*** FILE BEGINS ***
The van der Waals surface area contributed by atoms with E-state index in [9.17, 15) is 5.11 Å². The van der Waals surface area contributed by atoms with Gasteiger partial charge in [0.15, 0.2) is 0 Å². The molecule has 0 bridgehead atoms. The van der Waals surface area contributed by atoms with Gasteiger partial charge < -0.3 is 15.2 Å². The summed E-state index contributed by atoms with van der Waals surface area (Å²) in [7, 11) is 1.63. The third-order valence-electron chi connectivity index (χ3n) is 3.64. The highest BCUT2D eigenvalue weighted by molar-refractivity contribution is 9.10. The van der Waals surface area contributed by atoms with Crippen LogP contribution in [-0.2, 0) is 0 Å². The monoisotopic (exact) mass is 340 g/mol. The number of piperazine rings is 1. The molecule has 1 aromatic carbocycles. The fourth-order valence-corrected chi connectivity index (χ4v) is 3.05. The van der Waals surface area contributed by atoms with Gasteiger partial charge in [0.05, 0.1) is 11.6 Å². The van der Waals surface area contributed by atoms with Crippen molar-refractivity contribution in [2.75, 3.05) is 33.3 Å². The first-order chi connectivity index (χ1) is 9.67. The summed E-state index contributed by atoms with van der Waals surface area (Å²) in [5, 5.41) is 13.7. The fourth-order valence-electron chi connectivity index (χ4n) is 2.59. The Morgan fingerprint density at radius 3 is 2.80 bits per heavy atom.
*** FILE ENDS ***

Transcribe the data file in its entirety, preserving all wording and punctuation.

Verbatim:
The van der Waals surface area contributed by atoms with E-state index in [9.17, 15) is 5.11 Å². The van der Waals surface area contributed by atoms with Gasteiger partial charge in [0.15, 0.2) is 0 Å². The molecule has 0 bridgehead atoms. The van der Waals surface area contributed by atoms with Gasteiger partial charge < -0.3 is 15.2 Å². The summed E-state index contributed by atoms with van der Waals surface area (Å²) in [7, 11) is 1.63. The third-order valence-electron chi connectivity index (χ3n) is 3.64. The highest BCUT2D eigenvalue weighted by molar-refractivity contribution is 9.10. The van der Waals surface area contributed by atoms with Crippen LogP contribution in [-0.2, 0) is 0 Å². The monoisotopic (exact) mass is 340 g/mol. The number of piperazine rings is 1. The molecule has 1 aromatic carbocycles. The fourth-order valence-corrected chi connectivity index (χ4v) is 3.05. The van der Waals surface area contributed by atoms with Gasteiger partial charge in [0.05, 0.1) is 11.6 Å². The van der Waals surface area contributed by atoms with Crippen molar-refractivity contribution in [2.75, 3.05) is 33.3 Å². The first-order chi connectivity index (χ1) is 9.67. The summed E-state index contributed by atoms with van der Waals surface area (Å²) in [5, 5.41) is 13.7. The fourth-order valence-electron chi connectivity index (χ4n) is 2.59. The Morgan fingerprint density at radius 3 is 2.80 bits per heavy atom.